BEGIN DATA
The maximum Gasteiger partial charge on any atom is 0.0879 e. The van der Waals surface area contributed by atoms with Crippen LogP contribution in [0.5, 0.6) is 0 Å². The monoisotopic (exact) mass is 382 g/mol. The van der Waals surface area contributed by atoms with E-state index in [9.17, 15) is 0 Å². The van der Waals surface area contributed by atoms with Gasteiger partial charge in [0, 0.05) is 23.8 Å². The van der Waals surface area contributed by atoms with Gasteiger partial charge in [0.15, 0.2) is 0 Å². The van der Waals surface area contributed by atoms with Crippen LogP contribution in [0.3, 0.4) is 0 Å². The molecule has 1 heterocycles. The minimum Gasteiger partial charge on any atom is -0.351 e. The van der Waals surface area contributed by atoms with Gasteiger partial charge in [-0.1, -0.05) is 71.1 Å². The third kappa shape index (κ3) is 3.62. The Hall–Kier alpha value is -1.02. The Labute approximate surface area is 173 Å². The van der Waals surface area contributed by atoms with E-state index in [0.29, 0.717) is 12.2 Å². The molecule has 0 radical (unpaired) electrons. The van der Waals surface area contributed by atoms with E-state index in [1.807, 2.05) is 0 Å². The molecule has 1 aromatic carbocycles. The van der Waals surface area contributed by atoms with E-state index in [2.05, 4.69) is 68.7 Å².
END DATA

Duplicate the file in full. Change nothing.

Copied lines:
The maximum Gasteiger partial charge on any atom is 0.0879 e. The van der Waals surface area contributed by atoms with Crippen LogP contribution in [0.5, 0.6) is 0 Å². The monoisotopic (exact) mass is 382 g/mol. The van der Waals surface area contributed by atoms with E-state index in [9.17, 15) is 0 Å². The van der Waals surface area contributed by atoms with Gasteiger partial charge in [0, 0.05) is 23.8 Å². The van der Waals surface area contributed by atoms with Gasteiger partial charge in [0.15, 0.2) is 0 Å². The van der Waals surface area contributed by atoms with Crippen LogP contribution in [0.3, 0.4) is 0 Å². The molecule has 1 heterocycles. The minimum Gasteiger partial charge on any atom is -0.351 e. The van der Waals surface area contributed by atoms with Gasteiger partial charge in [-0.1, -0.05) is 71.1 Å². The third kappa shape index (κ3) is 3.62. The Hall–Kier alpha value is -1.02. The Labute approximate surface area is 173 Å². The van der Waals surface area contributed by atoms with E-state index in [0.29, 0.717) is 12.2 Å². The molecule has 0 radical (unpaired) electrons. The van der Waals surface area contributed by atoms with E-state index in [1.807, 2.05) is 0 Å². The molecule has 1 aromatic carbocycles. The van der Waals surface area contributed by atoms with E-state index in [2.05, 4.69) is 68.7 Å².